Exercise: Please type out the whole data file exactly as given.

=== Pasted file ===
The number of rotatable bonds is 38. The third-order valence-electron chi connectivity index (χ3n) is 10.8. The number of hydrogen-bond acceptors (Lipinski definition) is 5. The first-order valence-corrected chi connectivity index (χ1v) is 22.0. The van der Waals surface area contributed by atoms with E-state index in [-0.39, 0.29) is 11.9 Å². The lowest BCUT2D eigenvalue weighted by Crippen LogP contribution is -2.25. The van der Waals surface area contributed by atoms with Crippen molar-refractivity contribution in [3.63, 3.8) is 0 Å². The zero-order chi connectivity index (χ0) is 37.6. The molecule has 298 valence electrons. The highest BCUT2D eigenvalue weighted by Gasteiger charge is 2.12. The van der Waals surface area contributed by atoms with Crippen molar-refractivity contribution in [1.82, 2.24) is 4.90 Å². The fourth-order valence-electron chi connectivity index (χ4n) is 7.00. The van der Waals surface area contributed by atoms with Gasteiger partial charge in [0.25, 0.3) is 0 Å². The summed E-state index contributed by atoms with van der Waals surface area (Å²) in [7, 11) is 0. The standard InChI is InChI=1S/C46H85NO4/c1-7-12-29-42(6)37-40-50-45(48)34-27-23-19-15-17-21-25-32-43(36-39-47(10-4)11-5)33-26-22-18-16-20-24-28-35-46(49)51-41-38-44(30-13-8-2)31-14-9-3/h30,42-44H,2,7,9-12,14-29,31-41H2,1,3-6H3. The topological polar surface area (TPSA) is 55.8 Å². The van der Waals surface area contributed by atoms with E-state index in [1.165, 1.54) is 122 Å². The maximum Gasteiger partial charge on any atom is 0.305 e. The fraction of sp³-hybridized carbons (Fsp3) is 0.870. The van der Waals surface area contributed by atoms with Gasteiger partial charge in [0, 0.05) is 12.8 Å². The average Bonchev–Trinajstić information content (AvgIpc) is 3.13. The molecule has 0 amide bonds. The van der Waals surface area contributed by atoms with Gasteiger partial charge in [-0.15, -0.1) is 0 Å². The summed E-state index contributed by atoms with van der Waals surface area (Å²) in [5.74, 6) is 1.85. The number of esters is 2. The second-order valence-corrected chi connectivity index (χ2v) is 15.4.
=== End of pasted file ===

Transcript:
The number of rotatable bonds is 38. The third-order valence-electron chi connectivity index (χ3n) is 10.8. The number of hydrogen-bond acceptors (Lipinski definition) is 5. The first-order valence-corrected chi connectivity index (χ1v) is 22.0. The van der Waals surface area contributed by atoms with E-state index in [-0.39, 0.29) is 11.9 Å². The lowest BCUT2D eigenvalue weighted by Crippen LogP contribution is -2.25. The van der Waals surface area contributed by atoms with Crippen molar-refractivity contribution in [3.63, 3.8) is 0 Å². The zero-order chi connectivity index (χ0) is 37.6. The molecule has 298 valence electrons. The highest BCUT2D eigenvalue weighted by Gasteiger charge is 2.12. The van der Waals surface area contributed by atoms with Crippen molar-refractivity contribution in [1.82, 2.24) is 4.90 Å². The fourth-order valence-electron chi connectivity index (χ4n) is 7.00. The van der Waals surface area contributed by atoms with Gasteiger partial charge in [0.25, 0.3) is 0 Å². The summed E-state index contributed by atoms with van der Waals surface area (Å²) in [7, 11) is 0. The standard InChI is InChI=1S/C46H85NO4/c1-7-12-29-42(6)37-40-50-45(48)34-27-23-19-15-17-21-25-32-43(36-39-47(10-4)11-5)33-26-22-18-16-20-24-28-35-46(49)51-41-38-44(30-13-8-2)31-14-9-3/h30,42-44H,2,7,9-12,14-29,31-41H2,1,3-6H3. The topological polar surface area (TPSA) is 55.8 Å². The van der Waals surface area contributed by atoms with E-state index in [1.165, 1.54) is 122 Å². The maximum Gasteiger partial charge on any atom is 0.305 e. The fraction of sp³-hybridized carbons (Fsp3) is 0.870. The van der Waals surface area contributed by atoms with Gasteiger partial charge in [0, 0.05) is 12.8 Å². The average Bonchev–Trinajstić information content (AvgIpc) is 3.13. The molecule has 0 amide bonds. The van der Waals surface area contributed by atoms with Gasteiger partial charge in [-0.15, -0.1) is 0 Å². The summed E-state index contributed by atoms with van der Waals surface area (Å²) in [5.74, 6) is 1.85. The number of esters is 2. The second-order valence-corrected chi connectivity index (χ2v) is 15.4.